M.A. (Master of Arts)
Department of Psychology
Stress tolerance (Psychology)||Methylphenidate--Side effects||Mechanical chemistry||Attention-deficit hyperactivity disorder--Effect of drugs on
Methylphenidate (MPH), or Ritalin, is the most commonly prescribed psychostimulant for the treatment of Attention-Deficit Hyperactivity Disorder (ADHD). Research has established that MPH alleviates symptoms of ADHD short-term in humans, but research on the long-term effects after juvenile exposure has yielded mixed results. One possible long-term effect of MPH treatment is the alteration of neural circuits, especially dopaminergic and noradrenergic circuits projecting to the prefrontal cortex that are implicated in ADHD symptomatology and are the targets of MPH treatment. Long-term alterations of these circuits may impact coping with stress later life as these same circuits mediate the stress response. Specific regions that respond to stress include the infralimbic region of the prefrontal cortex (PFC) and the paraventricular hypothalamic nucleus (PVN) of the hypothalamus. Therefore, the goal of this study was to investigate the effects of chronic juvenile MPH treatment on a later acute stress experience in adulthood. A single exposure to restraint stress increased the activation of FOS (a protein encoded by the Fos gene) immunoreactivity in the PFC and PVN, but did not alter anxiety-like behavior, in rats chronically treated as juveniles with MPH or vehicle. Further juvenile exposure to oral MPH did not alter the stress-induced increases in FOS in either brain region. The absence of long-term effects of MPH may be viewed in a positive light, as MPH did not render the rats more sensitive to stress.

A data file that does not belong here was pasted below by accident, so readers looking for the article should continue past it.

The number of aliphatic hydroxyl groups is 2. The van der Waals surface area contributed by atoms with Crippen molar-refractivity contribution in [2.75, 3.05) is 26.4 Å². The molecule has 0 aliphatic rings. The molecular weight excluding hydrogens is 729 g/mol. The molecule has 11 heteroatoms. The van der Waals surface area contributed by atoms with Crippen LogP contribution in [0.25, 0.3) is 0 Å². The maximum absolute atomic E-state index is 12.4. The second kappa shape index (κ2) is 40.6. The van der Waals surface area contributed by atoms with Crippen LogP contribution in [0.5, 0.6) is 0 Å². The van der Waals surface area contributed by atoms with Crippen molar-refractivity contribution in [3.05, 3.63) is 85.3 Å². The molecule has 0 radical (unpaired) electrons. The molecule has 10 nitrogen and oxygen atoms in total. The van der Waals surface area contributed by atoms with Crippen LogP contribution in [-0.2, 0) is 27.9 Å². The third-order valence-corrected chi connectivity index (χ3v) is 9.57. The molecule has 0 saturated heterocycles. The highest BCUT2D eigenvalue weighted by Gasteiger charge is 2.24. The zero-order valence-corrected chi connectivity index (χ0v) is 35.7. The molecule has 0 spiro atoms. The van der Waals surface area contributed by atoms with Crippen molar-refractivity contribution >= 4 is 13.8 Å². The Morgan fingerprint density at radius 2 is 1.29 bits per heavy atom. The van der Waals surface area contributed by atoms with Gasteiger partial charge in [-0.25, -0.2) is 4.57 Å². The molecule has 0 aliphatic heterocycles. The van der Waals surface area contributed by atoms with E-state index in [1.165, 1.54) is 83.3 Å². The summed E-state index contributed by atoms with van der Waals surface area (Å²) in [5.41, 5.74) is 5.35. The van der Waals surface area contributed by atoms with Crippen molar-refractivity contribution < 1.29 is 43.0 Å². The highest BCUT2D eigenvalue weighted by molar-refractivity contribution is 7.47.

McWaters, Mercedes, "Stress-induced anxiety and FOS immunoreactivity in adulthood following chronic juvenile methylphenidate exposure" (2016). Graduate Research Theses & Dissertations. 5072.
vi, 74 pages
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